Sure. While the 68060 had a modern design, the methods used to produce it were old school. The code is likely *not* fully synthesizable and the silicon platter size was the old smaller size. It would be difficult to bring it into production again as is. It would also need some modernization and upgrades as it lacks some basic functionality like an on chip memory controller. The lack of an on chip memory controller has helped the 68060 age better though as it can be interfaced with modern memory even though it is slower and more expensive than having a modern on chip memory controller.

Hammer Quote:

Apollo Accelerators is too small to be the "AMD insurance" for 68K, but AC68080 was a good attempt. Apollo is in danger of repeating Phase 5's "gold plating" mistakes.


The only insurance of a CPU core with resources and ISA optimized only for an FPGA is that it won't be used outside of an FPGA.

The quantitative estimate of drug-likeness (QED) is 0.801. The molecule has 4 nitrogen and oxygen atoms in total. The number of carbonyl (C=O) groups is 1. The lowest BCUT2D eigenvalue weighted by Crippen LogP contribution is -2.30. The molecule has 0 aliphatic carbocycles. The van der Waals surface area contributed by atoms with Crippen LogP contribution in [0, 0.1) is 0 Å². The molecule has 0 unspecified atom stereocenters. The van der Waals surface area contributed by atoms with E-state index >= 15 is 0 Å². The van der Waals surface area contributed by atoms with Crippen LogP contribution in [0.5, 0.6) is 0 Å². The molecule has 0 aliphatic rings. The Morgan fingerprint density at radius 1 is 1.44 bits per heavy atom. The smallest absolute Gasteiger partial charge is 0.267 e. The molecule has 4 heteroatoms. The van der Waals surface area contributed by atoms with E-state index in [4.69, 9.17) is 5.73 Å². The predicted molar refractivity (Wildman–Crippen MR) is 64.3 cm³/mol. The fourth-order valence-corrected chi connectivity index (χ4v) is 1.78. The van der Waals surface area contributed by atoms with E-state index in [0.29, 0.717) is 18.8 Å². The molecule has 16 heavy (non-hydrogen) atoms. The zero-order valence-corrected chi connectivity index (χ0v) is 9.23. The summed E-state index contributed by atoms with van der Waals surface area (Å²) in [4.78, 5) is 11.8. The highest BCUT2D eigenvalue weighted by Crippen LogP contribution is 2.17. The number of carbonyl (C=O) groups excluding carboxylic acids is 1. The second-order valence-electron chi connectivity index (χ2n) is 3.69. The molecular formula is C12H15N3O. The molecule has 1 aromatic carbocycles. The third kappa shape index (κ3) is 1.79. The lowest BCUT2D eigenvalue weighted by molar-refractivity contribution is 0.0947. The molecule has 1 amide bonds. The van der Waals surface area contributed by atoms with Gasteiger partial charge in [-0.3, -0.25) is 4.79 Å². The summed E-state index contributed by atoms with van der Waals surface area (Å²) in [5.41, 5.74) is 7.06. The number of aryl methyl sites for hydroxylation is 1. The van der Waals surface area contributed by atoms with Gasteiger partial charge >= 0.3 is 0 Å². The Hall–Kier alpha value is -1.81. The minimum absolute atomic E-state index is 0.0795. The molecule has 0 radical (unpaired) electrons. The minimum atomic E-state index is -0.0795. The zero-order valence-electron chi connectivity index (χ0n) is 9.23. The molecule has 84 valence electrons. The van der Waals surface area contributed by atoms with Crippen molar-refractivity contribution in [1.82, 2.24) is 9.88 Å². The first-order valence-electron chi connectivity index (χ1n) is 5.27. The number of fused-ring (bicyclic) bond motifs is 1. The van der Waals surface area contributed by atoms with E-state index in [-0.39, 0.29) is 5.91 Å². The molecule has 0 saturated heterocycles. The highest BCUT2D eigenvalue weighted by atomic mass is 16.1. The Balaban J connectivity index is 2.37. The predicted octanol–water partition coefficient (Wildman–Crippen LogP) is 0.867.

Hammer Quote:

Apple 68K such as Macintosh LC 475 has 68LC040 CPUs, but they didn't match 68000 in terms of numbers.

Macintosh Quadra 605 (from October 1993) was also sold as the Macintosh LC 475 and Macintosh Performa 475. The introductory price for Quadra 605 (with 68LC040 @ 25 Mhz) was $1000 for the pizza box. Apple's attempt was okay and they survived into the PowerPC era and beyond.

From 1994, Doom was officially released for the Macintosh with 68040 or PowerPC system requirements.

My A1200 with 68LC040 as a C= official SKU argument is partly supported by Apple's $1000 introductory price Quadra 605 with 68LC040 @ 25 Mhz. Apple was aware and responded against 486SX PC cloners with the $800 to $1000 range.